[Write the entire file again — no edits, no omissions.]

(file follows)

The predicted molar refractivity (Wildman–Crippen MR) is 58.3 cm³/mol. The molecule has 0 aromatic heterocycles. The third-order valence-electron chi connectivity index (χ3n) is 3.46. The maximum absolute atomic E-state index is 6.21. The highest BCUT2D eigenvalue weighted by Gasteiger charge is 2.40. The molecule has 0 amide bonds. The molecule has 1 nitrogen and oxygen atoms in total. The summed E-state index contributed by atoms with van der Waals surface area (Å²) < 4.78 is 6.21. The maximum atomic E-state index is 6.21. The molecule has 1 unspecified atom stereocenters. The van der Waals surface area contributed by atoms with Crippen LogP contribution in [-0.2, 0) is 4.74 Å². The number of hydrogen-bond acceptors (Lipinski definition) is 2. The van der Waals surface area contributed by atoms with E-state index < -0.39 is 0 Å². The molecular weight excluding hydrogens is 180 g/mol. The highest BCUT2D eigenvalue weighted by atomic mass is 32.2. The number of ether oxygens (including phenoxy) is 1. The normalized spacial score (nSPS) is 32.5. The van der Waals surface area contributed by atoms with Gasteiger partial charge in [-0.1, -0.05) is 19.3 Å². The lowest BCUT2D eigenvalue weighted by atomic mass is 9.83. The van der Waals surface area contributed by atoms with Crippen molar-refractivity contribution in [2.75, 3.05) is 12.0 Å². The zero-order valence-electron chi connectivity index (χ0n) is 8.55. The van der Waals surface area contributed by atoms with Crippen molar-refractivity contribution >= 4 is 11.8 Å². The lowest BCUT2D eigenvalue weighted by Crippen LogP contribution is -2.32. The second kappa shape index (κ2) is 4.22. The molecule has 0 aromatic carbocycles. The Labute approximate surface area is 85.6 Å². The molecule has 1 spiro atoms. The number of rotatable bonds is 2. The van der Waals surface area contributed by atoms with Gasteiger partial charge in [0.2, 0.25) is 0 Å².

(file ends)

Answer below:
The predicted molar refractivity (Wildman–Crippen MR) is 58.3 cm³/mol. The molecule has 0 aromatic heterocycles. The third-order valence-electron chi connectivity index (χ3n) is 3.46. The maximum absolute atomic E-state index is 6.21. The highest BCUT2D eigenvalue weighted by Gasteiger charge is 2.40. The molecule has 0 amide bonds. The molecule has 1 nitrogen and oxygen atoms in total. The summed E-state index contributed by atoms with van der Waals surface area (Å²) < 4.78 is 6.21. The maximum atomic E-state index is 6.21. The molecule has 1 unspecified atom stereocenters. The van der Waals surface area contributed by atoms with Crippen LogP contribution in [-0.2, 0) is 4.74 Å². The number of hydrogen-bond acceptors (Lipinski definition) is 2. The van der Waals surface area contributed by atoms with E-state index < -0.39 is 0 Å². The molecular weight excluding hydrogens is 180 g/mol. The highest BCUT2D eigenvalue weighted by atomic mass is 32.2. The number of ether oxygens (including phenoxy) is 1. The normalized spacial score (nSPS) is 32.5. The van der Waals surface area contributed by atoms with Gasteiger partial charge in [-0.1, -0.05) is 19.3 Å². The lowest BCUT2D eigenvalue weighted by atomic mass is 9.83. The van der Waals surface area contributed by atoms with Crippen molar-refractivity contribution in [2.75, 3.05) is 12.0 Å². The zero-order valence-electron chi connectivity index (χ0n) is 8.55. The van der Waals surface area contributed by atoms with Crippen molar-refractivity contribution >= 4 is 11.8 Å². The lowest BCUT2D eigenvalue weighted by Crippen LogP contribution is -2.32. The second kappa shape index (κ2) is 4.22. The molecule has 0 aromatic carbocycles. The Labute approximate surface area is 85.6 Å². The molecule has 1 spiro atoms. The number of rotatable bonds is 2. The van der Waals surface area contributed by atoms with Gasteiger partial charge in [0.2, 0.25) is 0 Å².